The U.S. title of Na Hong-jin’s The Wailing suggests tone more than it does sound. There is wailing to be heard here, and plenty of it, but in two words Na coyly predicts his audience’s reaction to the movie’s grim tableaus of a county in spiritual strife. Though The Wailing ostensibly falls in the “horror” bin, Na trades in doubt and especially despair more than in what we think of as representing the genre. He isn’t out to terrify us—he’s out to corrode our souls, much in the same way that his protagonist’s faith is corroded after being subject to both divine and infernal tests over the course of the film. You may not leave the film scared, but you will leave it scarred, which is by far a more substantive response than naked fear. —Andy Crump


98. Christine
Year: 2016
Director: Antonio Campos
Why did TV journalist Christine Chubbuck take her life on camera in 1974? The brilliance of this Antonio Campos drama is that it tries to answer that question while still respecting the enormity and unknowability of such a violent, tragic act. Rebecca Hall is momentous as Christine, a deeply unhappy woman whose ambition has never matched her talent, and the actress is incredibly sympathetic in the part. As we move closer to Christine’s inevitable demise, we come to understand that Christine isn’t a morbid whodunit but, rather, a compassionate look at gender inequality and loneliness. —Tim Grierson


97. Chasing Trane
Year: 2016
Director: John Scheinfeld
Those old and new to John Coltrane will find something to appreciate in this vivid, albeit effusive, tribute to the jazz legend. Family members, former bandmates and famous fans (Kamasi Washington, Wynton Marsalis, John Densmore, Bill Clinton) recount the genius of the sax player’s compositions and evolution of his talents, from his Charlie Parker-mimicking early work to his later, freeform experimentation. Devotees shouldn’t expect much of a deep dive here on any level; via home movies, archival footage and personal diaries read by Denzel Washington, the film takes a linear, survey-style approach to his North Carolina childhood and drug-addled twenties, two marriages, and quick succumbing to liver cancer in 1967 at only 40. Filmmaker John Scheinfeld dips in and out of the music—too much so, it turns out, and with too little insight into the specifics of his gifts. Still, the overarching salvation Trane found in music resonates with such joy. The sequence about his civil rights opus “Alabama,” which took its phrasing cues from the cadence of Dr. Martin Luther King Jr., is a stirring illumination of his creative process. As Coltrane’s notes unfold atop King’s words, music and speech flow into and out of each other in a still urgent, impassioned release. Elsewhere, the doc looks at the transformative power of Coltrane’s faith, his relationships and his legacy with iconic works such as “My Favorite Things” and “A Love Supreme.” Midway through the film Dr. Cornel West describes Coltrane as a thermostat, not a thermometer, of the times, an instrument personified that adapted rather than just measured. In its best moments, Chasing Trane succeeds in that as well. —Amanda Schurr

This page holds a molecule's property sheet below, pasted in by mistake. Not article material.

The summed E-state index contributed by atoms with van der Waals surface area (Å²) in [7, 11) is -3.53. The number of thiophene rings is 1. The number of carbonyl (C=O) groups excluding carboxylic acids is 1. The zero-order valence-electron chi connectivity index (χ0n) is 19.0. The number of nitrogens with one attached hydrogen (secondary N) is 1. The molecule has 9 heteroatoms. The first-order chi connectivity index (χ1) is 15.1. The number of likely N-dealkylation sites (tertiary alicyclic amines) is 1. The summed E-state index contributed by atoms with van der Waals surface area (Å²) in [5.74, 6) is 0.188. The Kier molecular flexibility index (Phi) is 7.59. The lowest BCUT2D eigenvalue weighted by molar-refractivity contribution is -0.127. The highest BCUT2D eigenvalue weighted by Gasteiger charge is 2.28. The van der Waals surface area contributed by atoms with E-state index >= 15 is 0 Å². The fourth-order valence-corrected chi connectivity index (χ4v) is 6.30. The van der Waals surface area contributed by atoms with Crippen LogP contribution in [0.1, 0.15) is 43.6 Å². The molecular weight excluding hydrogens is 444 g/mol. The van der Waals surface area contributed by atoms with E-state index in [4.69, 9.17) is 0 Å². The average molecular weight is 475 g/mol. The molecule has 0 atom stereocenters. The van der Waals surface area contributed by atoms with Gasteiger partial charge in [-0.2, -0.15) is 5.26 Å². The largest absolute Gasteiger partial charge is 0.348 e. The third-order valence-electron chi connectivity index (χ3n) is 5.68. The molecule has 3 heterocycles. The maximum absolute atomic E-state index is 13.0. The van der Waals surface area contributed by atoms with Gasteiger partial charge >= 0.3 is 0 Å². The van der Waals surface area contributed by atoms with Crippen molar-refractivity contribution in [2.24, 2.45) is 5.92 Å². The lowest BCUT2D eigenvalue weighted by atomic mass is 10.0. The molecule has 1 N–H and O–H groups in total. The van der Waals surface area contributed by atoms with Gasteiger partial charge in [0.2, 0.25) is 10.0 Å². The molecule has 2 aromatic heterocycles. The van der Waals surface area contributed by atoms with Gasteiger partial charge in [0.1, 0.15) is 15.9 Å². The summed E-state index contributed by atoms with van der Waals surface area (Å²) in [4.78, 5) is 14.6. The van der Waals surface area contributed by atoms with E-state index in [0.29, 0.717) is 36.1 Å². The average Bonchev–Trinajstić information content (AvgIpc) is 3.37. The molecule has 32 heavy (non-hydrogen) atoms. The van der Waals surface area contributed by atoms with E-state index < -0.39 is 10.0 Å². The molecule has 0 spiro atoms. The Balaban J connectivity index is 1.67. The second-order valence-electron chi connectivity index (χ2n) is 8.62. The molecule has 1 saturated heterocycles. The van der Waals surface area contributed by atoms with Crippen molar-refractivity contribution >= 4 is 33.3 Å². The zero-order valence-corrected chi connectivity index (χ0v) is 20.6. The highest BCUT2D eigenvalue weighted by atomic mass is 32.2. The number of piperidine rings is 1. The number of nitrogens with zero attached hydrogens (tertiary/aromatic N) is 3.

96. Rogue One: A Star Wars Story
Year: 2016
Director: Gareth Edwards
Gareth Edwards’ venture into a galaxy far, far away is the Star Wars film we never knew we needed. It’s a triumphantly thrilling, serious-minded war movie that is incalculably stronger for the fact that it’s NOT the first chapter in a new franchise. Rogue One is a complete film in a way that no other Star Wars movie other than A New Hope is capable of being. It doesn’t “set the stage” for an inevitable next installment, and its characters are all the realer for the fact that they’re not perpetually sheathed in blasterproof Franchise Armor. It is, so help me, a satisfyingly complete story, and I had no idea until I watched the film how refreshing that concept would be. Our protagonist is Jyn Erso (Felicity Jones), a plucky young woman whose brilliant scientist father (Mads Mikkelsen) has been controlled throughout her life by the Empire and coerced into designing superweapons of the moon-sized, planet-killing variety. Forced into a young adulthood on the fringes of the Rebel Alliance, she’s assembled a Jack Sparrow-esque rap sheet and, as the film begins, finds herself in Imperial prison on various petty charges. What Rogue One is, most accurately, is what it was sold as all along: a legitimate war movie/commando story, albeit with some familial entanglements. —Jim Vorel